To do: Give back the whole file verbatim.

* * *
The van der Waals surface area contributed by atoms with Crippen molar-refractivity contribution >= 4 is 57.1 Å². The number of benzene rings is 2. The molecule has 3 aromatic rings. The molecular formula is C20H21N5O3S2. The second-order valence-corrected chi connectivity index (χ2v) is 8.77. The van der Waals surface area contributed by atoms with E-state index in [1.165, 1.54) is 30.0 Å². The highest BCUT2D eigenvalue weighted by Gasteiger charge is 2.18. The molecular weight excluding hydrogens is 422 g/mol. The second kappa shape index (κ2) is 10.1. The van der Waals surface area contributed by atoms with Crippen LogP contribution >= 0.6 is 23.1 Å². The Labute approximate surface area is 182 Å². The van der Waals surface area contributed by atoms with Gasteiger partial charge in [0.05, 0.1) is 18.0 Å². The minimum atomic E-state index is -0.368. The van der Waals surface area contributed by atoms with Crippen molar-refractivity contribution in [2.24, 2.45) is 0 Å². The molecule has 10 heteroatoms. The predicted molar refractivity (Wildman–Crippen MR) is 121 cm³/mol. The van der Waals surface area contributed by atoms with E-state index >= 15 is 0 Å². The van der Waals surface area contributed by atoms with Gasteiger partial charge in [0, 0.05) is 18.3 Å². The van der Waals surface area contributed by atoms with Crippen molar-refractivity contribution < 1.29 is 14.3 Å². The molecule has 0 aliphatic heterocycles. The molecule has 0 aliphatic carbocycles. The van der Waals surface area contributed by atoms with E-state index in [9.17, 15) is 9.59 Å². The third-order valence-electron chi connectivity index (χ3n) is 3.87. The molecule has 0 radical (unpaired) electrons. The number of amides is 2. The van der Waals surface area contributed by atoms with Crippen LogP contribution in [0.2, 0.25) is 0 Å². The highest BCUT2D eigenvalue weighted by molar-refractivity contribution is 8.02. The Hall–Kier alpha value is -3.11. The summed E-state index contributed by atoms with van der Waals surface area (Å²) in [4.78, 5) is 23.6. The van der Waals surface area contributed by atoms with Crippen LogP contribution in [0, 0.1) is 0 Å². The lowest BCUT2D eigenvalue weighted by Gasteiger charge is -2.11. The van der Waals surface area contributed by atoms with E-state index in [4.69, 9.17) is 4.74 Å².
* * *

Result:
The van der Waals surface area contributed by atoms with Crippen molar-refractivity contribution >= 4 is 57.1 Å². The number of benzene rings is 2. The molecule has 3 aromatic rings. The molecular formula is C20H21N5O3S2. The second-order valence-corrected chi connectivity index (χ2v) is 8.77. The van der Waals surface area contributed by atoms with E-state index in [1.165, 1.54) is 30.0 Å². The highest BCUT2D eigenvalue weighted by Gasteiger charge is 2.18. The molecular weight excluding hydrogens is 422 g/mol. The second kappa shape index (κ2) is 10.1. The van der Waals surface area contributed by atoms with Crippen LogP contribution >= 0.6 is 23.1 Å². The Labute approximate surface area is 182 Å². The van der Waals surface area contributed by atoms with Gasteiger partial charge in [0.05, 0.1) is 18.0 Å². The minimum atomic E-state index is -0.368. The van der Waals surface area contributed by atoms with Crippen molar-refractivity contribution in [2.24, 2.45) is 0 Å². The molecule has 10 heteroatoms. The predicted molar refractivity (Wildman–Crippen MR) is 121 cm³/mol. The van der Waals surface area contributed by atoms with E-state index >= 15 is 0 Å². The van der Waals surface area contributed by atoms with Gasteiger partial charge in [0, 0.05) is 18.3 Å². The van der Waals surface area contributed by atoms with Crippen molar-refractivity contribution < 1.29 is 14.3 Å². The molecule has 0 aliphatic heterocycles. The molecule has 0 aliphatic carbocycles. The van der Waals surface area contributed by atoms with E-state index in [9.17, 15) is 9.59 Å². The third-order valence-electron chi connectivity index (χ3n) is 3.87. The molecule has 0 radical (unpaired) electrons. The number of amides is 2. The van der Waals surface area contributed by atoms with Crippen LogP contribution in [0.2, 0.25) is 0 Å². The highest BCUT2D eigenvalue weighted by molar-refractivity contribution is 8.02. The Hall–Kier alpha value is -3.11. The summed E-state index contributed by atoms with van der Waals surface area (Å²) in [4.78, 5) is 23.6. The van der Waals surface area contributed by atoms with Crippen LogP contribution in [0, 0.1) is 0 Å². The lowest BCUT2D eigenvalue weighted by Gasteiger charge is -2.11. The van der Waals surface area contributed by atoms with E-state index in [4.69, 9.17) is 4.74 Å².